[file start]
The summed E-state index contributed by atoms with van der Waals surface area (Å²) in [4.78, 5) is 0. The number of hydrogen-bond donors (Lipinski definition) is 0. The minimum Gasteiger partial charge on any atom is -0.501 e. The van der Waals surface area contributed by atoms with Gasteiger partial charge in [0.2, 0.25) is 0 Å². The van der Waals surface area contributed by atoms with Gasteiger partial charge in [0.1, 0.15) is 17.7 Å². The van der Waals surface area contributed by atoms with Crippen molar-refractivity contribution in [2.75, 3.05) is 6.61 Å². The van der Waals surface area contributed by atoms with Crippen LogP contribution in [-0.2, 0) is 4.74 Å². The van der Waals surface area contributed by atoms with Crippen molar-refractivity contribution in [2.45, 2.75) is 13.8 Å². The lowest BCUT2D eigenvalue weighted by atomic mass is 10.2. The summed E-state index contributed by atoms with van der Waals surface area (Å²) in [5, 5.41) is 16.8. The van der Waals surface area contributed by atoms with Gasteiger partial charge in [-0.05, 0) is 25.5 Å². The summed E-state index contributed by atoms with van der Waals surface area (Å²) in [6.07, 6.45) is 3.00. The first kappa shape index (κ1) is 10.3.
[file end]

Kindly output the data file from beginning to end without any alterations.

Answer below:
The summed E-state index contributed by atoms with van der Waals surface area (Å²) in [4.78, 5) is 0. The number of hydrogen-bond donors (Lipinski definition) is 0. The minimum Gasteiger partial charge on any atom is -0.501 e. The van der Waals surface area contributed by atoms with Gasteiger partial charge in [0.2, 0.25) is 0 Å². The van der Waals surface area contributed by atoms with Gasteiger partial charge in [0.1, 0.15) is 17.7 Å². The van der Waals surface area contributed by atoms with Crippen molar-refractivity contribution in [2.75, 3.05) is 6.61 Å². The van der Waals surface area contributed by atoms with Crippen LogP contribution in [-0.2, 0) is 4.74 Å². The van der Waals surface area contributed by atoms with Crippen molar-refractivity contribution in [2.45, 2.75) is 13.8 Å². The lowest BCUT2D eigenvalue weighted by atomic mass is 10.2. The summed E-state index contributed by atoms with van der Waals surface area (Å²) in [5, 5.41) is 16.8. The van der Waals surface area contributed by atoms with Gasteiger partial charge in [-0.05, 0) is 25.5 Å². The summed E-state index contributed by atoms with van der Waals surface area (Å²) in [6.07, 6.45) is 3.00. The first kappa shape index (κ1) is 10.3.